2

Proportional protection, 5 = 700

70

560

630

3

Protection by the rule of the 1st risk, 5 = 700

100

700

800

4

Unconditional franchise, L = 150

0

650

650

5

Conditional franchise, L = 150

0

800

800

6

Aggregate franchise, L = 150

750

As can be seen from the obtained results, the largest payments after the full protection contract are provided by contracts under the first risk rule and with a conditional franchise, since they provide not only partial but also full payments for a significant part of the damages, limiting the payments of the insurer from above and from below, respectively; the smallest payments - under the contract of proportional protection and with an unconditional franchise, since they require the participation of the insured in all payments.

As noted earlier and seen from the results obtained in Examples 1.2-1.5, for an insurance company, the application of partial (proportional and disproportionate) insurance contracts means a reduction of its liability, while part of the risk remains on the insured. Therefore, the policyholder has the right to expect a corresponding decrease in the insurance premium.

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The discount from the tariff should correspond to the expected reduction in payment under the contract, i.e. reduction of risk expression. Since the damage under the contract is not necessarily evenly distributed, it is unreasonable to provide a discount proportionally to the share, for example, of the deductible in the insured amount. It is necessary to calculate (estimate) the parameters of the new distribution - reduced in case of a conditional franchise or the 1st risk rule, and reduced and reduced by the amount of the deductible in the case of an unconditional franchise.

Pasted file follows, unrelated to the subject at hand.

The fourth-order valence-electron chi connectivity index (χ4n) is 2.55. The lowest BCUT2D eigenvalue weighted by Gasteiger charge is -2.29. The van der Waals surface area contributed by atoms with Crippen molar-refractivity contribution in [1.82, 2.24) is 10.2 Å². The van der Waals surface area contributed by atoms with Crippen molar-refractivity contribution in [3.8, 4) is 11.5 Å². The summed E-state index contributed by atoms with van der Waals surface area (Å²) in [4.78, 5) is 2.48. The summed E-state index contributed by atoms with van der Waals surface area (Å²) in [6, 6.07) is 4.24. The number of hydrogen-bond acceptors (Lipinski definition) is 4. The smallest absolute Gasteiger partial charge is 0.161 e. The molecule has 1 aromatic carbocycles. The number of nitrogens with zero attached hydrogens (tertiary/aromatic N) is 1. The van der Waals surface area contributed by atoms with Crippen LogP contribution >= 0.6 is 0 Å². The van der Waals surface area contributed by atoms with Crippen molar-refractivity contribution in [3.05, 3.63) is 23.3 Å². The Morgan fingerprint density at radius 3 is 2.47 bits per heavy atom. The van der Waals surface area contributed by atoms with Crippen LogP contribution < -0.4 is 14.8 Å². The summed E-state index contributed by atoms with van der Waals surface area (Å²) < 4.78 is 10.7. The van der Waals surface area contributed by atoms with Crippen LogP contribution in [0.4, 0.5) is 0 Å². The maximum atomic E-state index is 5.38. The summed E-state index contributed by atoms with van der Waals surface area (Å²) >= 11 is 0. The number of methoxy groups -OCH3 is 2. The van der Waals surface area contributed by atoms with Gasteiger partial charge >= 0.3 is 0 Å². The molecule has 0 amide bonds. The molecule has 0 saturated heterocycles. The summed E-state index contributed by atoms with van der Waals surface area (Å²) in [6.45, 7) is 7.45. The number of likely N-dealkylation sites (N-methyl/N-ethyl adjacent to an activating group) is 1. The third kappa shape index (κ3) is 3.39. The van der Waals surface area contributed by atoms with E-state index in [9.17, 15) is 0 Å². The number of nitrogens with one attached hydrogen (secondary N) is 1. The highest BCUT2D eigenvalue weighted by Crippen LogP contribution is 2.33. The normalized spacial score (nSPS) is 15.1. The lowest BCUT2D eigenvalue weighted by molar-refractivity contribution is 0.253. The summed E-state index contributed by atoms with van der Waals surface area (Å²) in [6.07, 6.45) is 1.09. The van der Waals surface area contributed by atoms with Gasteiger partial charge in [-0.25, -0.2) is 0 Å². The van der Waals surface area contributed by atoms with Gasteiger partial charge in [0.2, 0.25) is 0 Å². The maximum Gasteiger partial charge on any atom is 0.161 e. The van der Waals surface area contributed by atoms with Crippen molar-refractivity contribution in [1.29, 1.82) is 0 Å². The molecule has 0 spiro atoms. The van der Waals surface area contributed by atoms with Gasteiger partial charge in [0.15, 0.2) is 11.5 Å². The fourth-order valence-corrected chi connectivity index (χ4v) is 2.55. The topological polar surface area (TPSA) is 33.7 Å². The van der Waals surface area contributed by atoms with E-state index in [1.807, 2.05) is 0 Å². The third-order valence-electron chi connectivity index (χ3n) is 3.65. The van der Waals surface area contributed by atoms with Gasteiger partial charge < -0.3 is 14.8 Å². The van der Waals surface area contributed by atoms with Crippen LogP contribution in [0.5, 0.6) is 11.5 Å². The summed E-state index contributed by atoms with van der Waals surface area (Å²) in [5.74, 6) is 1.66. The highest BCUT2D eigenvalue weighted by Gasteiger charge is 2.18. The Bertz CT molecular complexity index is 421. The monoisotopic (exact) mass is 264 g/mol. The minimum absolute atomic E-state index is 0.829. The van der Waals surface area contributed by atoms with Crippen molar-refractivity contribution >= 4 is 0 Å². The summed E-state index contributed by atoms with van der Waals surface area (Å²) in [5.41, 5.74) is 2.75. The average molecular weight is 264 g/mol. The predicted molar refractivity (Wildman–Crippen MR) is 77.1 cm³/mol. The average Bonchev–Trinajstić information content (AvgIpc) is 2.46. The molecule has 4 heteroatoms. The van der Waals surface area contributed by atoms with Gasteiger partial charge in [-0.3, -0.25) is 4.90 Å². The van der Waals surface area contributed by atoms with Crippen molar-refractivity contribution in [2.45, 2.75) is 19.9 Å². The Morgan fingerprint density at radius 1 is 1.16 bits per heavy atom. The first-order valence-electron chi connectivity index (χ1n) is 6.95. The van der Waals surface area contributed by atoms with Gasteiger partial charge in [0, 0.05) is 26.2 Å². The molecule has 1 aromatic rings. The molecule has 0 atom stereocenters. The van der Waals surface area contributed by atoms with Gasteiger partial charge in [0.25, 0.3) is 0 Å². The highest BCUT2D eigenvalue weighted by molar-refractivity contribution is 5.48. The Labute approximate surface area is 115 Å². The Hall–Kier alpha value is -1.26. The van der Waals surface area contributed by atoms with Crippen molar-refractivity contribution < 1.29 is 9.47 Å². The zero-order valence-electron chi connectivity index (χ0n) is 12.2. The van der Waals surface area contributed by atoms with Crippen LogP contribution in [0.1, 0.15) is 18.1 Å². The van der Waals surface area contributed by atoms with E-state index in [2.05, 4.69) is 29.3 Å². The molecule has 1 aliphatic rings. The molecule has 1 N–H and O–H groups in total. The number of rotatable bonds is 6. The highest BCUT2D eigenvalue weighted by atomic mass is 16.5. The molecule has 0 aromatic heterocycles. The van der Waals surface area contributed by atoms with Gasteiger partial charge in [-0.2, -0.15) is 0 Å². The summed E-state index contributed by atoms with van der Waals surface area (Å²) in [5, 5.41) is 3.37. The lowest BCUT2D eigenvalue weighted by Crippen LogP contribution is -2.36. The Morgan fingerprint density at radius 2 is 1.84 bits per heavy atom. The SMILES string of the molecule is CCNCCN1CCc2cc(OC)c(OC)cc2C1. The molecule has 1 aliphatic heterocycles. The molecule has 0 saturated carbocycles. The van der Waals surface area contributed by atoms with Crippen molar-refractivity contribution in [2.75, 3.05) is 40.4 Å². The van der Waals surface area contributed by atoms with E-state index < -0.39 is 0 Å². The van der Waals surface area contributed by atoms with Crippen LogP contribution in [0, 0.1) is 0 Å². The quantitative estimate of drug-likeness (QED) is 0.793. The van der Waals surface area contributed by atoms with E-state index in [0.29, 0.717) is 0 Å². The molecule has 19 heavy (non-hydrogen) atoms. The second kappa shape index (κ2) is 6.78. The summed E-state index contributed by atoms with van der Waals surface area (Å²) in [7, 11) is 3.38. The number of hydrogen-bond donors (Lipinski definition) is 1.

In addition, when using a franchise, since for insured events, the loss in which did not exceed L, the insurer does not pay compensation, the probability of payment on the insured event will decrease. Also, the distribution of the number of payments will change.

EXAMPLE 1.6

Insurance company insures cars worth 15 thousand cu. 1 year unconditional (deductible) franchise (deductible) 1 th. USD During the validity of the insurance policy in the course of the year with a probability of 0.04 can be applied to the vehicle partially damaged and with probability 0.02 possible total loss. In case of partial damage, the damage X (in thousand cu) is distributed continuously with the density of the form:

What is the expectation of payments?

a) 320 cu: b) 328 cu; c) 352 cu; d) 380 cu; e) 540 cu

Solution

Y - payments of the insurance company in this case have a mixed distribution - discrete-continuous. With a probability of 0.04 for partial damage, payments have a continuous character of the form (1.5):

as well as possible discrete payments - with a probability of 0.02: F = 15 - 1 = 14 thousand dollars; with a probability of 0.94 payments will not be at all, i.e. F = 0. Thus, the payments F in thousands of US dollars are equal:

The mathematical expectation of a mixed random variable is found as the sum of the mathematical expectations of the discrete and continuous components:

Thus, M (Y) = 0.328 thousand cu = 328 cu

The correct answer is b).